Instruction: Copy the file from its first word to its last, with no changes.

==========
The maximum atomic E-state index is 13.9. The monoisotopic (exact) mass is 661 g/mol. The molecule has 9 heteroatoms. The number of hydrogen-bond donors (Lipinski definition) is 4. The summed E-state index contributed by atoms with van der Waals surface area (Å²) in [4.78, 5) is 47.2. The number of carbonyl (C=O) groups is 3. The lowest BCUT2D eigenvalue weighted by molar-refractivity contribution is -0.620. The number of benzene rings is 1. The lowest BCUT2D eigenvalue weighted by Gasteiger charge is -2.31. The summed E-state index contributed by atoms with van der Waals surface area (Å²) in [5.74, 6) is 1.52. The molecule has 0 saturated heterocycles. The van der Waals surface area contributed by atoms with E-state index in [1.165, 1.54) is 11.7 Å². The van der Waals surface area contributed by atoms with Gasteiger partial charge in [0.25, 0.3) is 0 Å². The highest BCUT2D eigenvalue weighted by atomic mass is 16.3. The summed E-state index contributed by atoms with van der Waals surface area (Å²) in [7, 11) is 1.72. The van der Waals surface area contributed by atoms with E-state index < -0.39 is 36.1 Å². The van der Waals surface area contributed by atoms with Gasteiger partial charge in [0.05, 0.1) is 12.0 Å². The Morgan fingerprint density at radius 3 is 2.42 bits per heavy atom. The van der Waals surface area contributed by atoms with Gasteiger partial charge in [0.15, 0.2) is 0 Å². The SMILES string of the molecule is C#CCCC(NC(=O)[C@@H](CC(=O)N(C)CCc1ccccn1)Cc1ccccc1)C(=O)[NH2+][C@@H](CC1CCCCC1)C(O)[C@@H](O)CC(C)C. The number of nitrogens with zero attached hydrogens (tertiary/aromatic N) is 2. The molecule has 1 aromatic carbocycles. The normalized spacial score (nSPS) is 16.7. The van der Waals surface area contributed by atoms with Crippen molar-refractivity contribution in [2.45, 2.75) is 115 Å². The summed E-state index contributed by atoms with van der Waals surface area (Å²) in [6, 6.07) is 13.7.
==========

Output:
The maximum atomic E-state index is 13.9. The monoisotopic (exact) mass is 661 g/mol. The molecule has 9 heteroatoms. The number of hydrogen-bond donors (Lipinski definition) is 4. The summed E-state index contributed by atoms with van der Waals surface area (Å²) in [4.78, 5) is 47.2. The number of carbonyl (C=O) groups is 3. The lowest BCUT2D eigenvalue weighted by molar-refractivity contribution is -0.620. The number of benzene rings is 1. The lowest BCUT2D eigenvalue weighted by Gasteiger charge is -2.31. The summed E-state index contributed by atoms with van der Waals surface area (Å²) in [5.74, 6) is 1.52. The molecule has 0 saturated heterocycles. The van der Waals surface area contributed by atoms with E-state index in [1.165, 1.54) is 11.7 Å². The van der Waals surface area contributed by atoms with Gasteiger partial charge in [0.25, 0.3) is 0 Å². The highest BCUT2D eigenvalue weighted by atomic mass is 16.3. The summed E-state index contributed by atoms with van der Waals surface area (Å²) in [7, 11) is 1.72. The van der Waals surface area contributed by atoms with E-state index < -0.39 is 36.1 Å². The van der Waals surface area contributed by atoms with Gasteiger partial charge in [0.05, 0.1) is 12.0 Å². The Morgan fingerprint density at radius 3 is 2.42 bits per heavy atom. The van der Waals surface area contributed by atoms with Gasteiger partial charge in [0.15, 0.2) is 0 Å². The SMILES string of the molecule is C#CCCC(NC(=O)[C@@H](CC(=O)N(C)CCc1ccccn1)Cc1ccccc1)C(=O)[NH2+][C@@H](CC1CCCCC1)C(O)[C@@H](O)CC(C)C. The number of nitrogens with zero attached hydrogens (tertiary/aromatic N) is 2. The molecule has 1 aromatic carbocycles. The normalized spacial score (nSPS) is 16.7. The van der Waals surface area contributed by atoms with Crippen molar-refractivity contribution in [2.45, 2.75) is 115 Å². The summed E-state index contributed by atoms with van der Waals surface area (Å²) in [6, 6.07) is 13.7.